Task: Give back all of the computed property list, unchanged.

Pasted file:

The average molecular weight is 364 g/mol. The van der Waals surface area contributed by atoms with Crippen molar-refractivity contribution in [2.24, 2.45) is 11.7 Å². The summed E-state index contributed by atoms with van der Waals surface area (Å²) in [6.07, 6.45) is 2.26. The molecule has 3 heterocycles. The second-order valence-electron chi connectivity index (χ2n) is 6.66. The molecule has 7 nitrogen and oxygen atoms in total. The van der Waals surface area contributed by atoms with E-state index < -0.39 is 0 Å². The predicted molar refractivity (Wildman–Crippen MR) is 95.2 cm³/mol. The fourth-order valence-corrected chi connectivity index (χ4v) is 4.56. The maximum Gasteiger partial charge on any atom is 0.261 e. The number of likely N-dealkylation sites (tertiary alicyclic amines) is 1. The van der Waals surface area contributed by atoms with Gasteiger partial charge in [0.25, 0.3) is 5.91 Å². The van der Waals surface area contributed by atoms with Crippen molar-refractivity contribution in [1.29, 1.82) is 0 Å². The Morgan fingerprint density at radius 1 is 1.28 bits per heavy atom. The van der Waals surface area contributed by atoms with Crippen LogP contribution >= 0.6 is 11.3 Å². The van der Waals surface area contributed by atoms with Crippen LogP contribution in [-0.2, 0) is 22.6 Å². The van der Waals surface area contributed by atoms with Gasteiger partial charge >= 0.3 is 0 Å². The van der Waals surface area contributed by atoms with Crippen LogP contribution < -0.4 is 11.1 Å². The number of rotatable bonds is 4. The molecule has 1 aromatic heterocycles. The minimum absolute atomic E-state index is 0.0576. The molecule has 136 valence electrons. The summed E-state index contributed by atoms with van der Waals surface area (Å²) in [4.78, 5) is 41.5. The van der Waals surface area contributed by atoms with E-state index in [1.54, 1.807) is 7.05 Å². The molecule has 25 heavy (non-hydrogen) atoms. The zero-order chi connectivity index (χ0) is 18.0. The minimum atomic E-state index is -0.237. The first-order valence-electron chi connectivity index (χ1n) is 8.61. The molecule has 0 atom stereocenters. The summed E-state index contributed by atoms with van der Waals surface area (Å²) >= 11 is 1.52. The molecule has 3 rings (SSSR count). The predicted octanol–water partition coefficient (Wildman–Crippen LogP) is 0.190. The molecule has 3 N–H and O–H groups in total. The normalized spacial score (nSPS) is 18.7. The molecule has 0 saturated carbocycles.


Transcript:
The average molecular weight is 364 g/mol. The van der Waals surface area contributed by atoms with Crippen molar-refractivity contribution in [2.24, 2.45) is 11.7 Å². The summed E-state index contributed by atoms with van der Waals surface area (Å²) in [6.07, 6.45) is 2.26. The molecule has 3 heterocycles. The second-order valence-electron chi connectivity index (χ2n) is 6.66. The molecule has 7 nitrogen and oxygen atoms in total. The van der Waals surface area contributed by atoms with E-state index < -0.39 is 0 Å². The predicted molar refractivity (Wildman–Crippen MR) is 95.2 cm³/mol. The fourth-order valence-corrected chi connectivity index (χ4v) is 4.56. The maximum Gasteiger partial charge on any atom is 0.261 e. The number of likely N-dealkylation sites (tertiary alicyclic amines) is 1. The van der Waals surface area contributed by atoms with Gasteiger partial charge in [0.25, 0.3) is 5.91 Å². The van der Waals surface area contributed by atoms with Crippen molar-refractivity contribution in [1.29, 1.82) is 0 Å². The Morgan fingerprint density at radius 1 is 1.28 bits per heavy atom. The van der Waals surface area contributed by atoms with Crippen LogP contribution >= 0.6 is 11.3 Å². The van der Waals surface area contributed by atoms with Crippen LogP contribution in [-0.2, 0) is 22.6 Å². The van der Waals surface area contributed by atoms with Gasteiger partial charge >= 0.3 is 0 Å². The van der Waals surface area contributed by atoms with Crippen LogP contribution < -0.4 is 11.1 Å². The number of rotatable bonds is 4. The molecule has 1 aromatic heterocycles. The minimum absolute atomic E-state index is 0.0576. The molecule has 136 valence electrons. The summed E-state index contributed by atoms with van der Waals surface area (Å²) in [4.78, 5) is 41.5. The van der Waals surface area contributed by atoms with E-state index in [1.54, 1.807) is 7.05 Å². The molecule has 25 heavy (non-hydrogen) atoms. The zero-order chi connectivity index (χ0) is 18.0. The minimum atomic E-state index is -0.237. The first-order valence-electron chi connectivity index (χ1n) is 8.61. The molecule has 0 atom stereocenters. The summed E-state index contributed by atoms with van der Waals surface area (Å²) >= 11 is 1.52. The molecule has 3 rings (SSSR count). The predicted octanol–water partition coefficient (Wildman–Crippen LogP) is 0.190. The molecule has 3 N–H and O–H groups in total. The normalized spacial score (nSPS) is 18.7. The molecule has 0 saturated carbocycles.